The unemployment rate decreased between 2001–12 for all population groups (youth, adults, men, and women), and all of them suffered a temporary increase in their unemployment rate during the international crisis. The unemployment rate of youth, adults, men, and women increased in 2009 and recovered the downward trend in 2010 (young workers and women) or 2011 (adults and men). By 2012, the unemployment rates of all population groups were below their pre-crisis level.

(p.345) 18.4 Job Mix

The employment composition by occupational group improved between 2001 and 2010 overall, for young and adult workers, and men, while there was a slight worsening for women. The international crisis of 2008 did not affect the improving trend in the aggregate, and for young, adult workers and men, while it led to an improvement for women. Between 2011 and 2012 there was a slight improvement in the structure of employment by occupational group in the aggregate and for youth, adults, and men, and a worsening for women. (Cruces et al. 2015: figure 4).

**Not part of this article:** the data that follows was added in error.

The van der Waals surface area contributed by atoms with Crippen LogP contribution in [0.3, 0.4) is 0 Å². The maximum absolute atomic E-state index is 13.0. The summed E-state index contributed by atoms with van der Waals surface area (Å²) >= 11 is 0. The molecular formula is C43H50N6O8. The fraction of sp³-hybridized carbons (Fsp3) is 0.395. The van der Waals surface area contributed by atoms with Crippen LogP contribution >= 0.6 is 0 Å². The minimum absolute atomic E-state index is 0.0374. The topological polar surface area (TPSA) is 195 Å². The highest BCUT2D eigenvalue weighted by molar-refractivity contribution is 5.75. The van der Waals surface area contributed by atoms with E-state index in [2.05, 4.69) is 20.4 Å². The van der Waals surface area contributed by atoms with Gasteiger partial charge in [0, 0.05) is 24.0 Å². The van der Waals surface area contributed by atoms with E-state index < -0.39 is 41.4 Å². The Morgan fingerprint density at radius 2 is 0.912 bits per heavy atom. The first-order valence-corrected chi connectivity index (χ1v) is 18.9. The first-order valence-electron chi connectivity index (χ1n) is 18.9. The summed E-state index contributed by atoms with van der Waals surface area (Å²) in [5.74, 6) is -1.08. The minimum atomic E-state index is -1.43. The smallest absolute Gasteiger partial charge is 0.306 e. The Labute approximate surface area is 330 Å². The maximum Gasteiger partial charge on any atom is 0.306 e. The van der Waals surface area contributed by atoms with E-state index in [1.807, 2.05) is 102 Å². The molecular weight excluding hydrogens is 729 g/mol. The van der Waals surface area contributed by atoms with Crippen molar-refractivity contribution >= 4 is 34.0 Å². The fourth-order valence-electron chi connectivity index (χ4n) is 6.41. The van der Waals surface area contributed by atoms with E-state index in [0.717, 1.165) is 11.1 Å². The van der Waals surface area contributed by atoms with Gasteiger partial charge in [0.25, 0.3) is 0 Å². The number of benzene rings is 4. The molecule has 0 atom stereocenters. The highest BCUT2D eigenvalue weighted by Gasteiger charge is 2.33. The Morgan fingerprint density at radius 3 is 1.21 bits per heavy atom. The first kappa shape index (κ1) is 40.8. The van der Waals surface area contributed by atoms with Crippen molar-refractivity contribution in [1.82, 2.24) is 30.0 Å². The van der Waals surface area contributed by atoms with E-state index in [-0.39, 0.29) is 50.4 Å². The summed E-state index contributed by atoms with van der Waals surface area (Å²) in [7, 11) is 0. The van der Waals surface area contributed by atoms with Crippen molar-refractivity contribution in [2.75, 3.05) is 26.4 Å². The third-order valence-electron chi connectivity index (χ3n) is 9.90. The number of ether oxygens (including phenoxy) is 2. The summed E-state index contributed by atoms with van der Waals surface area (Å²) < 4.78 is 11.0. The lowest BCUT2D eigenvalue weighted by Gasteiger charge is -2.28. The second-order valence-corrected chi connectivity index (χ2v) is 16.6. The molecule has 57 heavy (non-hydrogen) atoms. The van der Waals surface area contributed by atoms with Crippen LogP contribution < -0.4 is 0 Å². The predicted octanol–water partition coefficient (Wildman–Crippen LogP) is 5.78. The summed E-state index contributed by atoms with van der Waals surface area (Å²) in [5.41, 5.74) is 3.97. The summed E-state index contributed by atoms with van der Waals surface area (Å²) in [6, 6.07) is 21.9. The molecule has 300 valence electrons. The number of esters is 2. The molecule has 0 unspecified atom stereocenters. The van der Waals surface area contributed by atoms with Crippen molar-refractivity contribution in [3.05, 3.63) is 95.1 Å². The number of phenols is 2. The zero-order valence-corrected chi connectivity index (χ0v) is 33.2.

The share of the following occupations shrank between 2001 and 2010: agricultural, forestry, and fishery jobs (drop of 3.7 percentage points) and elementary occupations (drop of 1.0 percentage points). The share of the following occupations grew: crafts and trades (increase of 1.7 percentage points); services and sales workers (increase of 1.4 percentage points); and professionals (increase of 1.2 percentage points). The share of the other occupational groups remained largely unchanged. These changes in the occupational composition of employment can be interpreted as an improvement since low-earning occupations (agricultural, elementary, and services and sales occupations) reduced their share in total employment by 3.3 percentage points between 2001 and 2010, while high-earning occupations (management, professionals, and technicians and associate professionals) gained share in total employment (increase of 1.8 percentage points). These changes resulted in an increase in the share of mid-earning occupations (clerical jobs, plant and machine operators, craft and related trades occupations) in total employment over the period (increase of 1.5 percentage points) (Table 18.1). Between 2011 and 2012, the share of low and high-earning occupations in total employment exhibited a slight increase (rise of 0.5 and 0.8 percentage points respectively), and consequently, the share of mid-earning occupations fell (drop of 1.3 percentage points).